(Closed) So I purchased good running shoes, shin splint?

posted 4 years ago in Fitness
Post # 3
Member
2566 posts
Sugar bee
  • Wedding: November 2013

Did you go from running outside to running on a treadmill, or vice versa?  Sometimes that can mess with your shins.  If so, I’d recommend putting the incline at 1 for the treadmill next time you’re on it.  I felt better within a day or so.  Good luck!

Post # 4
Member
169 posts
Blushing bee
  • Wedding: August 2013

@greenidlady:  Were you properly fitted for shoes at a decent running shoe store?  You may actually have too much support.  I had those same shoes and loved them for a while, but then realized I needed less support.  Try Brooks!  I am currently using the Ravenna’s and they are great.  They are in the guidance line and are a bit less supportive than the Wave, but I think they are amazing. 

Post # 6
Member
567 posts
Busy bee
  • Wedding: October 2013

could be a running form issue or a lacing issue, too

Post # 7
Member
2566 posts
Sugar bee
  • Wedding: November 2013

@greenidlady:  Yeah it was nuts – I always get fitted when I buy new shoes, and had just bought a pair last summer when that was happening.  I was thinking I’d have to return the shoes then I read an article about the incline and voila!  Better shins. LOL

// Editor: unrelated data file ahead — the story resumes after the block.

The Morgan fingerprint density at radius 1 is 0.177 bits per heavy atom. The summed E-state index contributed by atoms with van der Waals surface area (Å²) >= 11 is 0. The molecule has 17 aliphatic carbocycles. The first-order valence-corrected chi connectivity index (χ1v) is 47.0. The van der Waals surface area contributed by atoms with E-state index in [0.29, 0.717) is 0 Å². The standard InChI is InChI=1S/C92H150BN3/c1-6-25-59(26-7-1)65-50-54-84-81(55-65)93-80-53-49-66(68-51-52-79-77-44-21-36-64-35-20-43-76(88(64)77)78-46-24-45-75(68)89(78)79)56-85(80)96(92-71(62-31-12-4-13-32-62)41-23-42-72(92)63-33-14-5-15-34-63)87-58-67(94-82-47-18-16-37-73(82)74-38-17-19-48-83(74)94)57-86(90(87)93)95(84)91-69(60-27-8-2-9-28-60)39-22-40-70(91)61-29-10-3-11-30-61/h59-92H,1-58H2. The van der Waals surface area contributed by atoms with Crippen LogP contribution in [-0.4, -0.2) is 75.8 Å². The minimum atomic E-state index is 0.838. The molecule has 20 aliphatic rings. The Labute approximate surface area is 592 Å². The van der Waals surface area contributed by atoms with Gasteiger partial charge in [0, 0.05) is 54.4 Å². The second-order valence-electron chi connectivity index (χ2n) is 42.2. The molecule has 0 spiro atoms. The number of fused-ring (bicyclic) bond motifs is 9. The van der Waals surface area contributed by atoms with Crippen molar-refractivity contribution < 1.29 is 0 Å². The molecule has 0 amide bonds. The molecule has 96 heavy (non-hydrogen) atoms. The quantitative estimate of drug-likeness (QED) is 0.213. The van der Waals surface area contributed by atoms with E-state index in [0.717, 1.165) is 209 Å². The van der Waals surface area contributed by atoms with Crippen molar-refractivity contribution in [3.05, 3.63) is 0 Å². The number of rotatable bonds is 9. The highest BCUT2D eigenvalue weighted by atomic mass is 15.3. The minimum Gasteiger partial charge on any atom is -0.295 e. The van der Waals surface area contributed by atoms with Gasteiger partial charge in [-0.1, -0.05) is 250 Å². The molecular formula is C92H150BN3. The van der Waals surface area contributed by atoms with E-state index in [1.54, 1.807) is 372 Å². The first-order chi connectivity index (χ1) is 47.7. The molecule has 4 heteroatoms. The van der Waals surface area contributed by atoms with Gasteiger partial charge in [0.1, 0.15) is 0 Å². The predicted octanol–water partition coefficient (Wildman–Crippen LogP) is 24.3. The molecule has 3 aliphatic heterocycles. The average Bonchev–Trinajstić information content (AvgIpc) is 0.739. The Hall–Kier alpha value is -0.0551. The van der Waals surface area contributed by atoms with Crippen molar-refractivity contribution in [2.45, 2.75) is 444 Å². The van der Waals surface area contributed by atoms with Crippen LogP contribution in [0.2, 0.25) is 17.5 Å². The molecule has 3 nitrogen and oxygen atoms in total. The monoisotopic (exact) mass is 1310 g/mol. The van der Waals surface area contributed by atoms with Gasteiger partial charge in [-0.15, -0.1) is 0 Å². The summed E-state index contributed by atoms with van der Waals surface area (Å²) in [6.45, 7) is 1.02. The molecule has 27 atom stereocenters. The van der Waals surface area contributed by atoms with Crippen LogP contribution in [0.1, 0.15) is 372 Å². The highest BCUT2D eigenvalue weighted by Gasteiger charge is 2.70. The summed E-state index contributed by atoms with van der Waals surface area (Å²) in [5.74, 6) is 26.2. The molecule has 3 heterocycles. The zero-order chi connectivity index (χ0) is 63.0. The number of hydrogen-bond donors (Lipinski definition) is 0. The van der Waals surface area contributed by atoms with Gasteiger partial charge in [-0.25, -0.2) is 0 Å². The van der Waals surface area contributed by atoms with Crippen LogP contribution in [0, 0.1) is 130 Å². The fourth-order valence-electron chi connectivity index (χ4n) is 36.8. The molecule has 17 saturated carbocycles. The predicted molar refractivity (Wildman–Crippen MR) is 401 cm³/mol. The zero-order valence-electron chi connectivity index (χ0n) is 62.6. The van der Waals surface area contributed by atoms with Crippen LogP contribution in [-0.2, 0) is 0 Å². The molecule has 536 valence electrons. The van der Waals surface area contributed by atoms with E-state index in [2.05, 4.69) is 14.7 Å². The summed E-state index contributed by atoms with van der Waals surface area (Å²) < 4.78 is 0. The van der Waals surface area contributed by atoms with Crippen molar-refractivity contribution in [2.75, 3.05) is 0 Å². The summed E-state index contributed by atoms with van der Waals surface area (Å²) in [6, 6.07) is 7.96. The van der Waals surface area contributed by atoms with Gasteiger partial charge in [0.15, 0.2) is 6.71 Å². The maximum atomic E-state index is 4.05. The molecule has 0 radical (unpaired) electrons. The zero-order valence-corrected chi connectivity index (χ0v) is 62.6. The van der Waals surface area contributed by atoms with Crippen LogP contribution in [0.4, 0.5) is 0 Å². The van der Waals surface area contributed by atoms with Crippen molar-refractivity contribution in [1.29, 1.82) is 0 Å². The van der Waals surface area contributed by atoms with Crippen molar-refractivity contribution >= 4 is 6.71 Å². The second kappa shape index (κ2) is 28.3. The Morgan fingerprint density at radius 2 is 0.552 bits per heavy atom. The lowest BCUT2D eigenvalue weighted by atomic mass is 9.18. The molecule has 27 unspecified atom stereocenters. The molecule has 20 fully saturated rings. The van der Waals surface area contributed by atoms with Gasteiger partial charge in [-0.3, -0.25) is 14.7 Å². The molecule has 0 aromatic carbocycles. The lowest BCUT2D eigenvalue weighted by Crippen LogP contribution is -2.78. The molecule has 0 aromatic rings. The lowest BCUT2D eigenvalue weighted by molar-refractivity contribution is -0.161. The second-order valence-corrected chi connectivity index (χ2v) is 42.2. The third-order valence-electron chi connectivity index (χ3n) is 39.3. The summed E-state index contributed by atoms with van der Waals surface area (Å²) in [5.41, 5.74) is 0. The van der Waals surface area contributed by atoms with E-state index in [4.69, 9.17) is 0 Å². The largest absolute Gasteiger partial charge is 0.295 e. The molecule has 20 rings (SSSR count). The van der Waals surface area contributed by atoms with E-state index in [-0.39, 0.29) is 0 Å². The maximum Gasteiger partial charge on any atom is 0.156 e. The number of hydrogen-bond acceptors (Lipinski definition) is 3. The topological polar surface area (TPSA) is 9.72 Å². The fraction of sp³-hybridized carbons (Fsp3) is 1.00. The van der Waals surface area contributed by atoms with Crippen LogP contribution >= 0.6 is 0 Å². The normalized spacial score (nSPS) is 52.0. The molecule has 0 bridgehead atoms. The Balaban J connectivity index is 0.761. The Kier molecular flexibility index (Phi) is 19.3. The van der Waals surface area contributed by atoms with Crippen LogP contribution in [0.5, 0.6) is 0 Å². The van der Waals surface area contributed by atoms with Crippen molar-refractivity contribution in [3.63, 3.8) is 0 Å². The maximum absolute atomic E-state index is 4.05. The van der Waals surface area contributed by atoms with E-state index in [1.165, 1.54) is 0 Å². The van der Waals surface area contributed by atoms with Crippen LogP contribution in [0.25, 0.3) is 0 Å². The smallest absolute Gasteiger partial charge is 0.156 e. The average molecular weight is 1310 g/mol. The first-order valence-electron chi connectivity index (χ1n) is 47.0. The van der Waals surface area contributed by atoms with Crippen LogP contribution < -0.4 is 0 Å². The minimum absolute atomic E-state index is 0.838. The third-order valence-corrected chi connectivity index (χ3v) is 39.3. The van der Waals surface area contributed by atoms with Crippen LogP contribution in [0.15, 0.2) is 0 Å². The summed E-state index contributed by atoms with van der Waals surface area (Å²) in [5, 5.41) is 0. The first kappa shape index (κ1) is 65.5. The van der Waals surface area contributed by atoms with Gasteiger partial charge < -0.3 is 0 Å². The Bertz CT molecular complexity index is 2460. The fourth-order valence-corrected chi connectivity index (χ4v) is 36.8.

Post # 8
Member
1448 posts
Bumble bee
  • Wedding: October 2013

I’ve pretty much given up with any running shoe store expert (true expert or otherwise) trying to tell me what shoe to buy.

I love, love Mizunos and will only run in their neutral shoes.  That being said, I know everyone’s feet are completely different and different feet do best in different shoes.

Shin splints can be caused by a variety of things, including but not limited to new shoes or too much intensity in ramping up mileage.  Do not mess with shin splints, as they can lead to stress fractures.

Honestly, if you can’t run, take the day (or rest of the week) off.  Do yoga or swimming or something low-impact instead.  When you go back to running, start *slowly* (and at 0% incline!) and *slowly* work back up.

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